In North America, a taste for bitterness often goes uncelebrated. But in her book Bitter, Jennifer McLagan finds the beauty in it.
Horseradish cuts the fat of the bone marrow and makes it taste sweeter. It is important to use fresh horseradish for this recipe. Grate it finely just before serving so it retains all its pungency. Use a microplane grater to give the horseradish a light, fluffy texture. Make sure you buy marrow bones cut from the center of the leg bone, so the marrow is accessible from both ends of the bone and the marrow-to-bone ratio is highest. Four bones should yield about 7 ounces of marrow; if you have a little more or less it’s not a problem.
- Leave the marrow bones on the kitchen counter at room temperature for about 15 minutes; the marrow should just begin to soften slightly. Now run a small, flexible knife between the marrow and the bone at each end, to free the marrow from the bone as much as possible. Pick up the bone and, using your thumb, push the marrow from the narrow end toward the wide end out of the bone. Don’t start at the wide end. The marrow will be soft and will tend to squish under the force of your thumb, but persist and eventually the marrow will emerge from the bone in one piece. Place the marrow pieces in a bowl of ice water, add some coarse salt, and refrigerate for a few hours to remove the blood. (You can leave it refrigerated overnight.)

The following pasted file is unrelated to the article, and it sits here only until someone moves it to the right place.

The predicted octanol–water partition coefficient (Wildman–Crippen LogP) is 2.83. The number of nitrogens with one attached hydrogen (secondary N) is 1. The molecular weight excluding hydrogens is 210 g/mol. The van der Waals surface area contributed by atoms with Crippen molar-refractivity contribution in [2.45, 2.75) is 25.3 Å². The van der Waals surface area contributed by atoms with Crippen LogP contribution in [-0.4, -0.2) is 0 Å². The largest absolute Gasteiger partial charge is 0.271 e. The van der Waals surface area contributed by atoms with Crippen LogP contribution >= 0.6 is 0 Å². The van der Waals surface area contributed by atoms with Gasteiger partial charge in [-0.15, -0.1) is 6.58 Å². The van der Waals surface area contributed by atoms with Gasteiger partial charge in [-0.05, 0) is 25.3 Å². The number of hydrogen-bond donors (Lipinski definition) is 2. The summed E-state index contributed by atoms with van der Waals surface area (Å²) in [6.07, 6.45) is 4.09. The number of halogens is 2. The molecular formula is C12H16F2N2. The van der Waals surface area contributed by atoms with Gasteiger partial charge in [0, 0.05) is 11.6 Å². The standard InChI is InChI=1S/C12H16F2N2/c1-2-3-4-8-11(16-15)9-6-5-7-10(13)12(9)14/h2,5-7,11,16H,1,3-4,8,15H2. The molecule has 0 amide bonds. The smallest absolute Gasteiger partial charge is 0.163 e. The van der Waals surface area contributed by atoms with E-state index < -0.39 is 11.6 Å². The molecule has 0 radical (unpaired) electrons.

- Drain the marrow, place in a small bowl, and leave at room temperature for 20 minutes. Preheat the broiler to high.
- Toast the bread on one side. Spread the marrow evenly over the untoasted sides of the bread and place on a rimmed baking sheet; some of the marrow will melt and liquefy. Broil until just melted and warm. Remove from the heat and sprinkle with the grated horseradish and fleur de sel. Serve as is, or with a bitter green salad.
Reprinted with permission from Bitter copyright © 2014 by Jennifer McLagan. Published by Ten Speed Press, an imprint of Penguin Random House, LLC